Last edited by TwoLostSouls; August 18th, 2008 at 05:12 PM.
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Old August 18th, 2008, 07:22 PM
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Hi I know exactly what your going through King is 4 months old now and his biting is getting harder and harder. Sometimes he gets us off guard and gets us pretty good he bites everything to everyone. I am constantly saying no, ouch, or giving him something else to bite on. He is trying to play tug a war with his toys with us and I don't like that because of what I read it says it makes dogs aggressive who knows but he is to small in my opinion to play that anyways. I asked my vet about the puppy biting and she said that I have to keep up with what I am doing and that the puppy is doing what a puppy does plus it could also be teething I thought that happened after 6 months........but hey anything can happen I guess........
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Old August 18th, 2008, 07:24 PM
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Originally Posted by TwoLostSouls View Post
Any unwanted behaviour should be disciplined immediately either by biting your dog (touching him firmly on the side of his neck with your hand shaped like you are grasping a baseball thus resembling a bite) If you can't get it submissive, pick up up by the scruff of the neck and it will immediately become calm and submissive. Do not in any manner try to hurt the dog. This will backfire horribly.
IMO, some of these "corrections" could/ would hurt your dog.

from what I gather, Kimby, your puppy is just being a curious puppy and is learning every day, like all puppies do. You say you got her at 11 weeks- where was she before that, was she exposed to other dogs and puppies on a daily basis? Between 6-8 weeks is a key period of time when dogs learn bite inhibition and how to "play" with other dogs.
If I were you, I would continue on with the "ouch" or high pitched "yelp" whenever your puppy bites you too hard when you are playing. and if she growls and tries to bite your feet, ignore her until she calms down. also, what breed is she?
here is an informative article about How to Teach Your Puppy Bite Inhibition
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Old August 18th, 2008, 07:33 PM
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IMO, puppies growl and bite....often A LOT, and this is completely normal puppy behaviour. They may do this while playing, or because they are trying to engage you in play. I do not believe it is possible for a 12-week old puppy's growling to predict future aggressive behaviour. BUT, although it is not aggression, it also not polite and proper ways of behaving should be taught immediately.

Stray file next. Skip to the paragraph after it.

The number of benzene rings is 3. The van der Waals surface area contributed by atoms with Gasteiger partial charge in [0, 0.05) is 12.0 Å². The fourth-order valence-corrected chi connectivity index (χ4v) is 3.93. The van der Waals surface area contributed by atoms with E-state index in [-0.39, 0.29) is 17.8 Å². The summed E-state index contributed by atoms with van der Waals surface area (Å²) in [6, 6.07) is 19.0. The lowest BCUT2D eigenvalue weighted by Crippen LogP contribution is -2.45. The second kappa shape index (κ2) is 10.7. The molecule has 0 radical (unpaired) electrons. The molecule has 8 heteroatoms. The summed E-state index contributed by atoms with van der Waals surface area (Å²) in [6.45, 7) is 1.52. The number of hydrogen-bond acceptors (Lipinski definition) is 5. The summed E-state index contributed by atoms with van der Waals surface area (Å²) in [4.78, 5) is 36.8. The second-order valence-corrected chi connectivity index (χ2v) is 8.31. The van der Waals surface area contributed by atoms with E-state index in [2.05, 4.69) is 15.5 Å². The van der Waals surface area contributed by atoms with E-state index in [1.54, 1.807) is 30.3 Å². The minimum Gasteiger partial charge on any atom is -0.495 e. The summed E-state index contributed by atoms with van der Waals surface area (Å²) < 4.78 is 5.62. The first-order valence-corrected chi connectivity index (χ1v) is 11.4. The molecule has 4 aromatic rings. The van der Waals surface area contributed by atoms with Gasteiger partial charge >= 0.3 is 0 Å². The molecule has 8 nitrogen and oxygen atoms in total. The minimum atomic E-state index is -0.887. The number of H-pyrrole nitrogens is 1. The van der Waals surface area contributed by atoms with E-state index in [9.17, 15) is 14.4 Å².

Yelping if bitten and ignoring tend to be the most effective ways of doing this I think. Ignoring needs to be exaggerated with your body language to really get the message across. Yelp loudly, then get up, cross your arms and turn your back away. Completely ignore your pup for at least a few minutes, and only resume play when she has calmed and is being gentle. She's very young, and it could take a while to see improvement. It won't happen overnight, as right now she is a bundle of energy and instinct. But be consistent and don't let her get away with it! Hope this helps.
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Old August 18th, 2008, 07:37 PM
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Kimby05, if you're new to puppies and this sort of behavior, and if you're able, why not get an experienced behaviorist to assess your pup and give you hands on advice on how to deal with the behaviors that concern you?

Here's an extensive list of certified trainers in Pennsylvania:

http://www.apdt.com/po/ts/us/results...se&Rally=False

Choose several, research and interview (don't forget to ask, and follow up on, references) before you work with one in particular.

Good luck to you and your puppy .
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Last edited by luckypenny; August 18th, 2008 at 07:39 PM.
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Old August 18th, 2008, 08:47 PM
TwoLostSouls TwoLostSouls is offline
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Originally Posted by mollywog View Post
IMO, some of these "corrections" could/ would hurt your dog.
Let's see, touching it on the neck doesn't hurt as there are choke chains, pinch collars and all kinds of torture devices that hurt far more. The mother dog picks the puppy up by its scruff all the time. Where does the hurt occur? Hurting the dog isn't the goal. You know what they say about opinions.
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Old August 18th, 2008, 09:09 PM
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TwoLostSouls, this forum encourages members to share their experiences and opinions. It's alright to disagree but there's no need to be rude if someone's ideas differ from your own.

There are alternatives to negative reinforcement. In my opinion, relationships with companion animals should not be based on one's needs to dominate them. A mutual relationship built on trust and respect leads to the most balanced dogs. Yes, dogs are not humans, but neither are we dogs .

Kimby05, have you considered puppy classes for you and your pup?
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Old August 18th, 2008, 09:18 PM